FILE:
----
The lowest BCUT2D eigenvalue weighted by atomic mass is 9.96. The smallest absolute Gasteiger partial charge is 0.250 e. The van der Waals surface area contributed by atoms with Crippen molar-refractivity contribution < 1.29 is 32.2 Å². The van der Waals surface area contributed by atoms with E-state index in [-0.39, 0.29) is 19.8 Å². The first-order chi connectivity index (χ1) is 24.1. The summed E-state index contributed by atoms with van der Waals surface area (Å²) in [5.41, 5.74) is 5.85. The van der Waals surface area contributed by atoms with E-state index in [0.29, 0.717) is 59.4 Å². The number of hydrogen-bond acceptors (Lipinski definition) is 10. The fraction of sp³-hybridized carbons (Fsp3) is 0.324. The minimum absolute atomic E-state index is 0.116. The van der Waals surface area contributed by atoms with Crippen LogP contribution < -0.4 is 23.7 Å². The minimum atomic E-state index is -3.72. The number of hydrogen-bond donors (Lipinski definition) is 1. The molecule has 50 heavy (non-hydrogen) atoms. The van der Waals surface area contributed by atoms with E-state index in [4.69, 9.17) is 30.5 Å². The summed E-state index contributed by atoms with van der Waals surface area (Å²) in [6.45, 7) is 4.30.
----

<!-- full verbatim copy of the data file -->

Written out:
The lowest BCUT2D eigenvalue weighted by atomic mass is 9.96. The smallest absolute Gasteiger partial charge is 0.250 e. The van der Waals surface area contributed by atoms with Crippen molar-refractivity contribution < 1.29 is 32.2 Å². The van der Waals surface area contributed by atoms with E-state index in [-0.39, 0.29) is 19.8 Å². The first-order chi connectivity index (χ1) is 24.1. The summed E-state index contributed by atoms with van der Waals surface area (Å²) in [5.41, 5.74) is 5.85. The van der Waals surface area contributed by atoms with E-state index in [0.29, 0.717) is 59.4 Å². The number of hydrogen-bond acceptors (Lipinski definition) is 10. The fraction of sp³-hybridized carbons (Fsp3) is 0.324. The minimum absolute atomic E-state index is 0.116. The van der Waals surface area contributed by atoms with Crippen LogP contribution < -0.4 is 23.7 Å². The minimum atomic E-state index is -3.72. The number of hydrogen-bond donors (Lipinski definition) is 1. The molecule has 50 heavy (non-hydrogen) atoms. The van der Waals surface area contributed by atoms with E-state index in [4.69, 9.17) is 30.5 Å². The summed E-state index contributed by atoms with van der Waals surface area (Å²) in [6.45, 7) is 4.30.